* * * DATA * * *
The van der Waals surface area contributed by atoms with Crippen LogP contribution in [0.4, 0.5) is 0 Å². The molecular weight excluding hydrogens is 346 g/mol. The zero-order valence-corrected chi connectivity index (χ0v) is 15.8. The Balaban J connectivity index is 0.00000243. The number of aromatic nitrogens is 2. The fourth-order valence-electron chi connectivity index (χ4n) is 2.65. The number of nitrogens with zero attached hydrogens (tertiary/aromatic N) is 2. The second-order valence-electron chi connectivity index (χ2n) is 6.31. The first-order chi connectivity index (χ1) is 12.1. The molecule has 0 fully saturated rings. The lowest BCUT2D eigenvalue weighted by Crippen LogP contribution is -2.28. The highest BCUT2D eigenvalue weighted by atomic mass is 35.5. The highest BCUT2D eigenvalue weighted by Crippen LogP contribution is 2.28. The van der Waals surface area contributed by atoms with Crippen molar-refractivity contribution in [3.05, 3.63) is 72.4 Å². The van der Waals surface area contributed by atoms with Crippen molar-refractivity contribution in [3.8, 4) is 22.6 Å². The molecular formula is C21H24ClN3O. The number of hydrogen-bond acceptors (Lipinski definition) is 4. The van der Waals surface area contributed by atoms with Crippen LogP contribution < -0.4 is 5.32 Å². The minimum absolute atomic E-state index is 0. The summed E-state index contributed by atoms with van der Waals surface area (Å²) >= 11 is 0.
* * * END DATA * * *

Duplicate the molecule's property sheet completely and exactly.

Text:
The van der Waals surface area contributed by atoms with Crippen LogP contribution in [0.4, 0.5) is 0 Å². The molecular weight excluding hydrogens is 346 g/mol. The zero-order valence-corrected chi connectivity index (χ0v) is 15.8. The Balaban J connectivity index is 0.00000243. The number of aromatic nitrogens is 2. The fourth-order valence-electron chi connectivity index (χ4n) is 2.65. The number of nitrogens with zero attached hydrogens (tertiary/aromatic N) is 2. The second-order valence-electron chi connectivity index (χ2n) is 6.31. The first-order chi connectivity index (χ1) is 12.1. The molecule has 0 fully saturated rings. The lowest BCUT2D eigenvalue weighted by Crippen LogP contribution is -2.28. The highest BCUT2D eigenvalue weighted by atomic mass is 35.5. The highest BCUT2D eigenvalue weighted by Crippen LogP contribution is 2.28. The van der Waals surface area contributed by atoms with Crippen molar-refractivity contribution in [3.05, 3.63) is 72.4 Å². The van der Waals surface area contributed by atoms with Crippen molar-refractivity contribution in [3.8, 4) is 22.6 Å². The molecular formula is C21H24ClN3O. The number of hydrogen-bond acceptors (Lipinski definition) is 4. The van der Waals surface area contributed by atoms with Crippen LogP contribution < -0.4 is 5.32 Å². The minimum absolute atomic E-state index is 0. The summed E-state index contributed by atoms with van der Waals surface area (Å²) >= 11 is 0.